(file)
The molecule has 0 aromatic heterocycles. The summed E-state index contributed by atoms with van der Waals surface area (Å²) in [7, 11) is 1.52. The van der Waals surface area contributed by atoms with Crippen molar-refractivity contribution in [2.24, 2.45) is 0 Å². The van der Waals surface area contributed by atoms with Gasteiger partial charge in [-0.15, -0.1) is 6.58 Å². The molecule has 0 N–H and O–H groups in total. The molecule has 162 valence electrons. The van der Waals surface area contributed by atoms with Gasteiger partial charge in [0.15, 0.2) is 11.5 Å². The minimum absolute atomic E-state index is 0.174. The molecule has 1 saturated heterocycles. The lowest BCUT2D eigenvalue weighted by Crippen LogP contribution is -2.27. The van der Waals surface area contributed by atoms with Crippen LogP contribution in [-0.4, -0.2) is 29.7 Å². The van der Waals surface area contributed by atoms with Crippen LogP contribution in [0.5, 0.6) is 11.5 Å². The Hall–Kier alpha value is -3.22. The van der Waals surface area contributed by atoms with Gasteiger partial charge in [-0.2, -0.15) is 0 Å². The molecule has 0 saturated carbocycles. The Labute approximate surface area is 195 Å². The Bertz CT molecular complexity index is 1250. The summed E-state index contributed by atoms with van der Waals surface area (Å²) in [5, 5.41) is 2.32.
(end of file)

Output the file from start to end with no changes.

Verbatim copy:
The molecule has 0 aromatic heterocycles. The summed E-state index contributed by atoms with van der Waals surface area (Å²) in [7, 11) is 1.52. The van der Waals surface area contributed by atoms with Crippen molar-refractivity contribution in [2.24, 2.45) is 0 Å². The van der Waals surface area contributed by atoms with Gasteiger partial charge in [-0.15, -0.1) is 6.58 Å². The molecule has 0 N–H and O–H groups in total. The molecule has 162 valence electrons. The van der Waals surface area contributed by atoms with Gasteiger partial charge in [0.15, 0.2) is 11.5 Å². The minimum absolute atomic E-state index is 0.174. The molecule has 1 saturated heterocycles. The lowest BCUT2D eigenvalue weighted by Crippen LogP contribution is -2.27. The van der Waals surface area contributed by atoms with Crippen LogP contribution in [-0.4, -0.2) is 29.7 Å². The van der Waals surface area contributed by atoms with Crippen LogP contribution in [0.5, 0.6) is 11.5 Å². The Hall–Kier alpha value is -3.22. The van der Waals surface area contributed by atoms with Gasteiger partial charge in [-0.2, -0.15) is 0 Å². The molecule has 0 saturated carbocycles. The Labute approximate surface area is 195 Å². The Bertz CT molecular complexity index is 1250. The summed E-state index contributed by atoms with van der Waals surface area (Å²) in [5, 5.41) is 2.32.